TZN: At least two of Worf’s actions during TNG were regarded as controversial among fans at the time: one was when Worf refused to donate blood for a dying Romulan and the other one was when he killed Duras out of revenge. What were your own thoughts when you read the scripts?

Dorn: At that point Rick Berman was the producer – and as I read I was a little concerned. I was not afraid or anything, I was just concerned that this would cast Worf in a strange light. I like being the outcast, I like being the guy that goes against the grain. But this was way out there and in both cases – in the one where I don’t give the Romulan the blood, he said: We just want to show that Worf isn’t a human being. He doesn’t have to give the Romulan blood. So he’s not going to. And he said: if you order me to, I will. But if you don’t, I’m not going to. You just have to take that. And I went: okay. It made sense. I didn’t know what was going to happen but I think it was a great episode.

Michael Dorn at FedCon XIX

And the Duras one I didn’t really care about. I mean, I didn’t really think that that was going to be a problem. I think that everybody would have – especially the Klingon fans- everybody else would go "Oh my God!" but the Klingon fans would go "Yeah!" (laughs) Once again it shows you that Worf will do this stuff. I mean he’s not going to do anything to bring a shame to anybody or to disobey an order but that’s who he is. And I liked it. 

TZN: One thing that Worf wasn’t that good at was raising his son. Avery Brooks was here [at FedCon] a couple of years ago and he was very adamant that his relationship towards his son on the show would be portrayed in a positive, a role-model way because too many black kids grow up without their father. Did you think about your relationship as Worf towards Alexander in those terms at any minute or wasn’t it an issue for you because you were playing an alien?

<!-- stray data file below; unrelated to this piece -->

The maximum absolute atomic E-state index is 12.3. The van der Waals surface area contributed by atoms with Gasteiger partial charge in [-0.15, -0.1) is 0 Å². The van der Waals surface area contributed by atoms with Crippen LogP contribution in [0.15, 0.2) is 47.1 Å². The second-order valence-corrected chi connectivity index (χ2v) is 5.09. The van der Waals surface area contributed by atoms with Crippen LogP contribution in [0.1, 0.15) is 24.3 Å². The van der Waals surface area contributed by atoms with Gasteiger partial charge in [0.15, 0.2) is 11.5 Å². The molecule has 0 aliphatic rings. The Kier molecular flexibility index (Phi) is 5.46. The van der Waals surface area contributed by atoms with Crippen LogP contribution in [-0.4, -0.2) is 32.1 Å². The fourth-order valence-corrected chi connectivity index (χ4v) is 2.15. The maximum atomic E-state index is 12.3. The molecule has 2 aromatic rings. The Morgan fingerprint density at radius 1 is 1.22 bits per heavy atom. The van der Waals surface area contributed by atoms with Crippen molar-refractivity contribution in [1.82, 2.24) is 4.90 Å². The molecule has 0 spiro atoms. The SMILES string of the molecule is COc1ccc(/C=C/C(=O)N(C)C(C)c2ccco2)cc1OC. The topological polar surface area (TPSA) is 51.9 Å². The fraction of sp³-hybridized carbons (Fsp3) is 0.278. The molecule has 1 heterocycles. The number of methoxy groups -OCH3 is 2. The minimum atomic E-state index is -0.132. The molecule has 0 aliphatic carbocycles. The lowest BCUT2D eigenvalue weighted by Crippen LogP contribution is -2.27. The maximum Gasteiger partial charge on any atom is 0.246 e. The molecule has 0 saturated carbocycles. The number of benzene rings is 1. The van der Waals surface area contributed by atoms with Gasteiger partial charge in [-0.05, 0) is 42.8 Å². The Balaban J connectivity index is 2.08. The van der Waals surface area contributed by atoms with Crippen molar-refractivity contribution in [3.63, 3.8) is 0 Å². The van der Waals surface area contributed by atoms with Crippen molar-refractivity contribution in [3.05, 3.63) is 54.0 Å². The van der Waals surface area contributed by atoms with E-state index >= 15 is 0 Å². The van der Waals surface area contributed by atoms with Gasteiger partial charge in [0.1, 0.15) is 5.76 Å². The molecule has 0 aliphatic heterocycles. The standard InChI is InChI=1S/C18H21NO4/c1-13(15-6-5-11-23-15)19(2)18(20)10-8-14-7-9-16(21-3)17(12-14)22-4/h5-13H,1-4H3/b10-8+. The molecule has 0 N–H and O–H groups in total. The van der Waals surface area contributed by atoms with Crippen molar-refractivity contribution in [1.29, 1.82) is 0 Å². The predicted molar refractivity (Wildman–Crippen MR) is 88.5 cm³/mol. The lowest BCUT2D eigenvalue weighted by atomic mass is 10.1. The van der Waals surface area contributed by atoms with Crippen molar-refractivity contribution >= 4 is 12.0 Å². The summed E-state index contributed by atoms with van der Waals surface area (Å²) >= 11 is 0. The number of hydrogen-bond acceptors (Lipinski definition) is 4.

Dorn: That’s right. No, it was not an issue. Once again, almost everybody on the show had good relationships with their counterparts or with their siblings and things like that. But you’ve got to have some conflict, I mean I think everybody has a conflict somewhere. [On the show] Patrick [Stewart] had a conflict with this brother, Jonathan [Frakes] with his father, I had conflicts with my mate and my son, you know. Marina [Sirtis] had a conflict with her mother, each of us. So it wasn’t anything that was rare. I think everybody had a conflict with somebody. Data had a conflict with his brother. So there was a conflict with everybody. So it wasn’t really anything that was out of the ordinary.

But I think that if I was just playing an African-American character, a black character, and I had a problem with my son I don’t think that I would mind if there was a conflict. I mean I had a conflict with my own father. It’s just kinda life. I think Avery was correct that you don’t see that in general. A lot of it is portrayed that way but I think he’s right saying: hey I don’t think we should do this. I think definitely right. But for me, no, I would have said: fine.

TZN: After TNG you made the transition to DS9. Was it an easy decision to give your okay to take on that role for another four years?